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Portal:Dinosaurs

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The Dinosaur Portal

Triceratops prorsus old skull002.png

Introduction

A collection of fossil dinosaur skeletons. Clockwise from top left: Microraptor gui (a winged theropod), Apatosaurus louisae (a giant sauropod), Edmontosaurus regalis (a duck-billed ornithopod), Triceratops horridus (a horned ceratopsian), Stegosaurus stenops (a plated stegosaur), Pinacosaurus grangeri (an armored ankylosaur)

Dinosaurs are a diverse group of reptiles of the clade Dinosauria. They first appeared during the Triassic period, between 243 and 233.23 million years ago, although the exact origin and timing of the evolution of dinosaurs is the subject of active research. They became the dominant terrestrial vertebrates after the Triassic–Jurassic extinction event 201.3 million years ago; their dominance continued through the Jurassic and Cretaceous periods. The fossil record demonstrates that birds are modern feathered dinosaurs, having evolved from earlier theropods during the Late Jurassic epoch. As such, birds were the only dinosaur lineage to survive the Cretaceous–Paleogene extinction event approximately 66 million years ago. Dinosaurs can therefore be divided into avian dinosaurs, or birds; and non-avian dinosaurs, which are all dinosaurs other than birds.

Dinosaurs are a varied group of animals from taxonomic, morphological and ecological standpoints. Birds, at over 10,000 living species, are the most diverse group of vertebrates besides perciform fish. Using fossil evidence, paleontologists have identified over 500 distinct genera and more than 1,000 different species of non-avian dinosaurs. Dinosaurs are represented on every continent by both extant species (birds) and fossil remains. Through the first half of the 20th century, before birds were recognized to be dinosaurs, most of the scientific community believed dinosaurs to have been sluggish and cold-blooded. Most research conducted since the 1970s, however, has indicated that all dinosaurs were active animals with elevated metabolisms and numerous adaptations for social interaction. Some were herbivorous, others carnivorous. Evidence suggests that all dinosaurs were egg-laying; and that nest-building was a trait shared by many dinosaurs, both avian and non-avian.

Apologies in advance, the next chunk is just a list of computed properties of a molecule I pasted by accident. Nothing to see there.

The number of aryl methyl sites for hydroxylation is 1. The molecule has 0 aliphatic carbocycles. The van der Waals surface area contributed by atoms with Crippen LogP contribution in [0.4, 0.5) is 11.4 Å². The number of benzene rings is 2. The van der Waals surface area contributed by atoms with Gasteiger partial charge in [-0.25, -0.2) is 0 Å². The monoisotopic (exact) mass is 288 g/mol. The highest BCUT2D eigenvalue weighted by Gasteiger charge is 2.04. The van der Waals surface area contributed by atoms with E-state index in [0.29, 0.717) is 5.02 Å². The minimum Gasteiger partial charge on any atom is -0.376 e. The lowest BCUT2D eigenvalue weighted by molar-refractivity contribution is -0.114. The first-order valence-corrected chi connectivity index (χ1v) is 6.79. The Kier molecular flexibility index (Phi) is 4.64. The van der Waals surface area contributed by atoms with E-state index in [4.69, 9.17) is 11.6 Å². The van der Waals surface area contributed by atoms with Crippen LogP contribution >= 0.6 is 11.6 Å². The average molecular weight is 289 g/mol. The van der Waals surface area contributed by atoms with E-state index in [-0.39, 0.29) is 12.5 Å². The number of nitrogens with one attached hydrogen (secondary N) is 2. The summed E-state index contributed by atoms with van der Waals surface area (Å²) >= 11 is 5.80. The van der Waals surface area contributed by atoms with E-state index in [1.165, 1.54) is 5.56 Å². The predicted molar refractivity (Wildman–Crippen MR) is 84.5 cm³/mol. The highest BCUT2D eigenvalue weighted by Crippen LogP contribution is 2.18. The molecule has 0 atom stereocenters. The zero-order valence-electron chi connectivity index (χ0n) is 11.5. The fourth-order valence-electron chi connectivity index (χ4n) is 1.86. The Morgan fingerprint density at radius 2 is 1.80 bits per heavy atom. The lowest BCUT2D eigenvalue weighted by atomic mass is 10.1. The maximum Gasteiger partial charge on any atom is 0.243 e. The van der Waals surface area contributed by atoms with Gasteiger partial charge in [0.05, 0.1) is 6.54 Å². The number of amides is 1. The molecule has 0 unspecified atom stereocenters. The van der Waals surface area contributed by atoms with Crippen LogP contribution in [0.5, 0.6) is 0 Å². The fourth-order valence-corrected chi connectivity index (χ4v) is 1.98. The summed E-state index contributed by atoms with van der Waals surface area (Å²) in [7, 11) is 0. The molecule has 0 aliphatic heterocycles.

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An artist's impression of Styracosaurus

Styracosaurus was a genus of herbivorous ceratopsian dinosaur from the Cretaceous Period (Campanian stage), about 76.5 to 75.0 million years ago. It had four to six long horns extending from its neck frill, a smaller horn on each of its cheeks, and a single horn protruding from its nose, which may have reached dimensions of around 60 centimeters (2 ft) long and 15 centimeters (6 in) wide. The function or functions of the horns and frills have been the subject of debate for many years. Styracosaurus was a large dinosaur, reaching lengths of 5.5 meters (18 ft) and weighing nearly 3 tons. It stood about 1.8 meters (6 ft) tall. Styracosaurus possessed four short legs and a bulky body. Its tail was rather short. It also had a beak and flat cheek teeth, indicating that its diet was herbivorous. Like other ceratopsians, this dinosaur may have been a herd animal, traveling in large groups, as suggested by bonebeds. Named by Lawrence Lambe in 1913, Styracosaurus is a member of the Centrosaurinae. Two species, S. albertensis and S. ovatus are currently assigned to Styracosaurus. Other species assigned to the genus have since been reassigned elsewhere. (see more...)

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Brontosaurus excelsus

Historic skeletal diagram of Brontosaurus excelsus by Othniel Charles Marsh

Photo credit: Othniel Charles Marsh

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